Now garlic bread is something that gets a bad rap I think. So much garlic bread is kinda badly done. For example you can definitely taste the difference between frozen garlic bread and garlic bread made from scratch. Although I will say that "Cole's" brand garlic bread in the freezer is pretty darn good.
But I digress. The best garlic bread I ever had was the garlic bread at a place called Vienna Trattoria in Vienna Virginia. My family would go there for Pizza on movie nights and besides the pizza dough being spiced ever so slightly with nutmeg which was actually rocking good, they had the best garlic cheese bread I have ever had. So rich and juicy and cheesy and good. It was the best part of the meal. And like the cheddar garlic biscuits at Red Lobster it was addictive.

Now make regular garlic bread when I make my Half Time Scallops dish and use it to mop up the sauce. But I also make it when I make simple spaghetti and meat sauce and when I make roasted Oysters. However garlic cheese bread is for special occasions and dishes that need a boost like a big dinner salad or soup meal. That's when this bread is the best. You can also serve it with Cioppino the San Francisco seafood stew. It's great with that.

So now that the weather is getting colder and we are enjoying warming foods that make out tongues and tummies happy. So get in on this stuff it's good! Enjoy Ya'll.

"Garlic Herby Cheesey Bread"

So this is my super secret ( not really) recipe for garlic cheese bread. Those of you who have had it know of it's goodness, those who have not, should make it!

1 large loaf fresh good quality sourdough french or Italian Bread or Ciabatta works well
1/2 Stick butter at room temperature
4 ounces of Boursin cheese room temp
3/4 cup Mayonaise
6 cloves ( about 1/4) cup cut in half
1/2 cup fresh parsley finely chopped ( half reserved for sprinkling over the top)
1/4 teaspoon garlic powder
1 teaspoons dried Italian Seasoning
4 whole green onions chopped
1/2 cup shredded parmesan cheese
2 cups shredded cheddar cheese
1 cup Shredded Monterey Jack Cheese
1/2 teaspoon ground pepper
1/4 teaspoon salt

Slice the bread in half longwise
Melt 1/2 of the butter and place garlic in it and let sit on warm heat till garlic is infused about 10 mins then strain garlic let cool
In a bowl add all ingredients including the rest of the butter.
Stir well to combine
Cut loaf in half length-wise
Spread melted butter on bread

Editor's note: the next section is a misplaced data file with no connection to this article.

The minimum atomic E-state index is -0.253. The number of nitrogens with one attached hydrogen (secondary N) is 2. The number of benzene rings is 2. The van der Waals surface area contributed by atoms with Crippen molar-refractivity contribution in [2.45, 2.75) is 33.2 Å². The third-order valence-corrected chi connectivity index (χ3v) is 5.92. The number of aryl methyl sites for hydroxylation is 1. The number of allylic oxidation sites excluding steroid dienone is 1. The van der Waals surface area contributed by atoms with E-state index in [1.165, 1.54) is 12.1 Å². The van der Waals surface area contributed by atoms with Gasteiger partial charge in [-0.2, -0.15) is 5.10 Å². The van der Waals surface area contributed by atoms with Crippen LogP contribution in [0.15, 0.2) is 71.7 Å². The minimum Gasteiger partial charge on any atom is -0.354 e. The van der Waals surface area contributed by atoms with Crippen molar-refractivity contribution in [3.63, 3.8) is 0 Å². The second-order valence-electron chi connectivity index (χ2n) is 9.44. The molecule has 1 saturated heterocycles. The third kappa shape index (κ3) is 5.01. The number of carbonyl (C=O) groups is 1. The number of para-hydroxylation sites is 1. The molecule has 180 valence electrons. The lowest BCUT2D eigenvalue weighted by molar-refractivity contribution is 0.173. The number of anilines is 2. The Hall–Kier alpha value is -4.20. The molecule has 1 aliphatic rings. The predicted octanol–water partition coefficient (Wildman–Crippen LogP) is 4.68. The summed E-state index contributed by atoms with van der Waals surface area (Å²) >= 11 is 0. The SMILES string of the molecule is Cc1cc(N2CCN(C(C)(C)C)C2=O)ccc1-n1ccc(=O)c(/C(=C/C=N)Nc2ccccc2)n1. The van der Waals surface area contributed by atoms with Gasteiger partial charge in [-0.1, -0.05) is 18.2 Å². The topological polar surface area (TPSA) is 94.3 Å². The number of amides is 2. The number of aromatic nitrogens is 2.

Spread mixture on top
Place open faced on baking sheet
Bake at 375 degrees for 8 to 10 mins till bubbly
Slice and serve warm!

Tuesday, November 5, 2013

Beef Bourguignon and Channeling Julia Child

Many years ago I saw a television program that in some way changed my life. It was the French Chef with Julia Child.

Now I know that over the past few years there has been an enormous amount of press and interest in Julia Child's life and work due to both her portrayal in the book and film Julia and Julia and also because her shows were rebroadcast on the newly minted Cooking Channel. People of all ages know of her and even those who know little of her have of course heard of her now very famous version of the dish which features in the title of this blog entry.

So if you think that I am going to rehash and remake and lay laurels on the hallowed tomes that contain this recipe in print and in television media you are wrong. In fact I find it interesting that so many people have taken to the idea that one person could have the definitive recipe for a dish which comes from the countryside of France and is made by about as many people as make pot roast in the US.

Not to say that Ms.Child's recipe is not amazing. It is in fact just that. Near to tasty perfection as one could possibly get. But it is not the only recipe or method for making this hallowed dish. I say hallowed dish because it is to me one of the most iconic stews in the catalog of Western cooking and certainly one of the most favored in it's class.

I say it because her method while classic is one method. And it's a lot of work! A lot of work. So I will give you my recipe for Beef Bourguignon which I will say is also amazing. It is however slightly different from the original. However, given the reactions of people who have had it still pretty darn good. In fact it's very darn good.

Now my love and respect for Ms. Child is very deep and I credit her with my fascination with cooking and cooking television. I can remember her show coming on in reruns on Saturday afternoons and watching it with my Grandma. I was entranced by this somehow elegant and yet accessible lady and the interesting things one learned from her show about cooking and food.

The first time I ever had Beef Bourguignon was when I was 19 and living in Switzerland. One family I knew invited us over for dinner and the wife who was french made Beef Bourguignon. There in that dining room in the sparkling candle light I knew why it was an amazing dish. Succulent and rich it was the embodiment of winter comfort food. Incredible.

So when I about 10 years ago decided to make Beef Bourguignon I thought about using Julia's recipe. The problem was two fold. I was visiting a friend's mountain house and there was neither the internet nor was there a braising pot. However, there was a slow cooker and a slow cooker recipe booklet that had come with the crock pot. So inspired with this recipe and cooking tool I went to the market got the ingredients and made the dish. It was really good, no really. So I was satisfied that I had made the recipe to a respectable level and made it this way for years. Then it all changed.